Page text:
Headlines > News > M106 Across the Spectrum

M106 Across the Spectrum

Published by Klaus Schmidt on Sat Jul 5, 2014 7:14 am via: NASA
Share
More share options
Tools
Tags

The spiral arms of bright, active galaxy M106 sprawl through this remarkable multiwavelength portrait, composed of image data from radio to X-rays, across the electromagnetic spectrum. Also known as NGC 4258, M106 can be found toward the northern constellation Canes Venatici.

The well-measured distance to M106 is 23.5 million light-years, making this cosmic scene about 60,000 light-years across. Typical in grand spiral galaxies, dark dust lanes, youthful star clusters, and star forming regions trace spiral arms that converge on a bright nucleus.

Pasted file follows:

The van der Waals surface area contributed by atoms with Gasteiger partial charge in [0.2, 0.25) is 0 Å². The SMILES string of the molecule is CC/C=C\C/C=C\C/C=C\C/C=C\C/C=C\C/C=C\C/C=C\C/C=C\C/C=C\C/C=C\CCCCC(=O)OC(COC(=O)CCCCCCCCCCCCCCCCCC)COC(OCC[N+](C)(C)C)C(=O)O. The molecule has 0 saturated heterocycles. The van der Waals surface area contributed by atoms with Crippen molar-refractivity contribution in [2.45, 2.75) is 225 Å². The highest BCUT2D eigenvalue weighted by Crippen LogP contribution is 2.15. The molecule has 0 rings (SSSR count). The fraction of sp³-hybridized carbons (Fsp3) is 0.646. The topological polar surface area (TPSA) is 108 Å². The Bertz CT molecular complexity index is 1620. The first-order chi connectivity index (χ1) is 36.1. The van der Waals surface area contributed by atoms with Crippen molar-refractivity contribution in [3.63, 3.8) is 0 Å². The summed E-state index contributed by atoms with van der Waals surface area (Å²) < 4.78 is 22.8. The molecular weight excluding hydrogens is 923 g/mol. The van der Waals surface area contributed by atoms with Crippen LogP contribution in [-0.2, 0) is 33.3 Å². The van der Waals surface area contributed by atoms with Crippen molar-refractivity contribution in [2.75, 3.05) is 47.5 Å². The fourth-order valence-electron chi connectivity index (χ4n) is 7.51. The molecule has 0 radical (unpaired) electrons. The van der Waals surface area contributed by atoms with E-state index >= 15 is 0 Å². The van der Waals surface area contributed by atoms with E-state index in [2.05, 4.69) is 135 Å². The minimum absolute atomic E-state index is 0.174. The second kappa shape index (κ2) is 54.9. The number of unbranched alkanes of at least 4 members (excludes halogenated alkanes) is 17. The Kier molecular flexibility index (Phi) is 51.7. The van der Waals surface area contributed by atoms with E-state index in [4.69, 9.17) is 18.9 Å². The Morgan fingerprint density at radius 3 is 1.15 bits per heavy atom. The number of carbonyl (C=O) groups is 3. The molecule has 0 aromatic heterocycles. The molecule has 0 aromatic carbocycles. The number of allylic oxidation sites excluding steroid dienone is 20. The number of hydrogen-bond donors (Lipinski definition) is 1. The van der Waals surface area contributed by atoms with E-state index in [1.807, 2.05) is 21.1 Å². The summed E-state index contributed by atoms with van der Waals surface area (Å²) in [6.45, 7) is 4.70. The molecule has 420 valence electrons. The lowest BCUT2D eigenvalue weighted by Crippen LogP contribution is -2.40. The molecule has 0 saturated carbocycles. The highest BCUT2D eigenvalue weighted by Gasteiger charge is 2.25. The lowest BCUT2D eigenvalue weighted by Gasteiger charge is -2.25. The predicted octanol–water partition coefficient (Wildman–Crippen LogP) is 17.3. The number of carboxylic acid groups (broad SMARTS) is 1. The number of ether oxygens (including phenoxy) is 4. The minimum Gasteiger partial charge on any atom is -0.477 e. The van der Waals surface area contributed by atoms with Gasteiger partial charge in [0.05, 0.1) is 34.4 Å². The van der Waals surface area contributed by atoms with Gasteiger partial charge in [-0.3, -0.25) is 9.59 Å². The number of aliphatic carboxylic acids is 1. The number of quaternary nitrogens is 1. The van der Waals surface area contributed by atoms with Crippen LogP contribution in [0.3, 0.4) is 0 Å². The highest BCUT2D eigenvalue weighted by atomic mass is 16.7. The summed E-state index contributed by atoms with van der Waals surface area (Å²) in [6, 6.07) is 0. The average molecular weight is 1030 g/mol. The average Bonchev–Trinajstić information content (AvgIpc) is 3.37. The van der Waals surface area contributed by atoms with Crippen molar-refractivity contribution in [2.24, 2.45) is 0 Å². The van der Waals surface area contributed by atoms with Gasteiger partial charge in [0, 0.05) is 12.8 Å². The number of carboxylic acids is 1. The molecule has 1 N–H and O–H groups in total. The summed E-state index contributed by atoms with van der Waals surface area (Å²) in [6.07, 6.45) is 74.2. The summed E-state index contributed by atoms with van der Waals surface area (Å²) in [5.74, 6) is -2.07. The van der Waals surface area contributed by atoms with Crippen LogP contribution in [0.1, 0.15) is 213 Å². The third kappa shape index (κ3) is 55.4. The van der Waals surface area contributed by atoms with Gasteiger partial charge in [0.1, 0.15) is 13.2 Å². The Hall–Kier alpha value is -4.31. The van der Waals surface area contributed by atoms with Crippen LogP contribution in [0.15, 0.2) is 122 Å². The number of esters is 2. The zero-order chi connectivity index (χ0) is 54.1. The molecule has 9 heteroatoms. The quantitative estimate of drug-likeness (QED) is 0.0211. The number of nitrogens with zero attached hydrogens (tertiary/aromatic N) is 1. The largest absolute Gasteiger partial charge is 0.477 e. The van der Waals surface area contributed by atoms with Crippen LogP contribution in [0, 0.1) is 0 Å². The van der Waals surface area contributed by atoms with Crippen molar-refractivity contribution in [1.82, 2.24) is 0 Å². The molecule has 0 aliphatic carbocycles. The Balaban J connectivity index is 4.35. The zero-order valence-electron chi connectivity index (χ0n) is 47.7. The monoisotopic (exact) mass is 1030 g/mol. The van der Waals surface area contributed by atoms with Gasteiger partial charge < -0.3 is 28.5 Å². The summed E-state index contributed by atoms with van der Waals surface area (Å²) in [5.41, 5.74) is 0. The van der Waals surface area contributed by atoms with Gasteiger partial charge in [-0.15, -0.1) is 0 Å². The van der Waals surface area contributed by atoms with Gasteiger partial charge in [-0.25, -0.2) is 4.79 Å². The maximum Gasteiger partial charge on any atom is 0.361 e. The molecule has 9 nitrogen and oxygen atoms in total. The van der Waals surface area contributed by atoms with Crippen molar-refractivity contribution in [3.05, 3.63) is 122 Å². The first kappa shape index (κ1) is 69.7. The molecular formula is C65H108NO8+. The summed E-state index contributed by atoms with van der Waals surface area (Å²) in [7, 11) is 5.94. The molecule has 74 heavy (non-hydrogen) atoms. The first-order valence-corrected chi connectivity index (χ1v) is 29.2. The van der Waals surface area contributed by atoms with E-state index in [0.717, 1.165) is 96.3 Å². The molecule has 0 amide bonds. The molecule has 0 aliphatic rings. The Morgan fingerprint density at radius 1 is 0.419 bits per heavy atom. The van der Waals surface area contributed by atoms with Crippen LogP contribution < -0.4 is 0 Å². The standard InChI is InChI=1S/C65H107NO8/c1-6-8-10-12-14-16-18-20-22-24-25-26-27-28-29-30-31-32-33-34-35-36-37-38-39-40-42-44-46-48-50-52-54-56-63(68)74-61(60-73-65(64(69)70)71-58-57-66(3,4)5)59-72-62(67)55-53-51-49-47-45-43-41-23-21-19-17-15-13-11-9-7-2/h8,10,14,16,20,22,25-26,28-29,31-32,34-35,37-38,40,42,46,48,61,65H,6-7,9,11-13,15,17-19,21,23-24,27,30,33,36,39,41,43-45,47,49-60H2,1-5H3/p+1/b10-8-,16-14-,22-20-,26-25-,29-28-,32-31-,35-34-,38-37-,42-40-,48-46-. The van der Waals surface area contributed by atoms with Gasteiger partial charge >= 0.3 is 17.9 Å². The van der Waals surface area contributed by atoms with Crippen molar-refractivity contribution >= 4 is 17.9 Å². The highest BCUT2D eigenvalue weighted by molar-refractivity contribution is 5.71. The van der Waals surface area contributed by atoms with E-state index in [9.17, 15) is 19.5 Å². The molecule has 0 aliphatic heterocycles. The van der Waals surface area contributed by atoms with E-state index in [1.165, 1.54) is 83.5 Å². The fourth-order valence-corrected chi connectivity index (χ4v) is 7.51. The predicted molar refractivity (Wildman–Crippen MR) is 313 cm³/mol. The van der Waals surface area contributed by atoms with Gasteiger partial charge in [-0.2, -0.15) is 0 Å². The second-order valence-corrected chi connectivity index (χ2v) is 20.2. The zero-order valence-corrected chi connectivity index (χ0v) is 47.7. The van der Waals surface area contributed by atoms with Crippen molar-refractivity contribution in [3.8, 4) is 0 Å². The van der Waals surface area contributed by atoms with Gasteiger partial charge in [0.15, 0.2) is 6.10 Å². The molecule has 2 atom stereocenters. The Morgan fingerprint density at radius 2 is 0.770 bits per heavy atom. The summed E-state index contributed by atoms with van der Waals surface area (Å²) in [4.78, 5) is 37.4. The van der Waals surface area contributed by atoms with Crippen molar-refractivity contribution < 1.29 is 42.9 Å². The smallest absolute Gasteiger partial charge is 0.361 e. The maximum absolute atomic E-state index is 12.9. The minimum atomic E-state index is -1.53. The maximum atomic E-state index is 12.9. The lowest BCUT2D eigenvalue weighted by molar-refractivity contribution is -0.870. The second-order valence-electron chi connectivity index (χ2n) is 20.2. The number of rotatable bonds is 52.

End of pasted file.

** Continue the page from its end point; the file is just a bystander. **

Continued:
Image Credit: X-ray - NASA / CXC / Caltech / P.Ogle et al.,  Optical - NASA/STScI, IR - NASA/JPL-Caltech, Radio - NSF/NRAO/VLA

Image Credit: X-ray - NASA / CXC / Caltech / P.Ogle et al., Optical - NASA/STScI, IR - NASA/JPL-Caltech, Radio - NSF/NRAO/VLA

But this composite highlights two anomalous arms in radio (purple) and X-ray (blue) that seem to arise in the central region of M106, evidence of energetic jets of material blasting into the galaxy’s disk. The jets are likely powered by matter falling into a massive central black hole.

No comments
Start the ball rolling by posting a comment on this article!
Leave a reply
You must be logged in to post a comment.
© 2014 The International Space Fellowship, developed by Gabitasoft Interactive. All Rights Reserved.  Privacy Policy | Terms of Use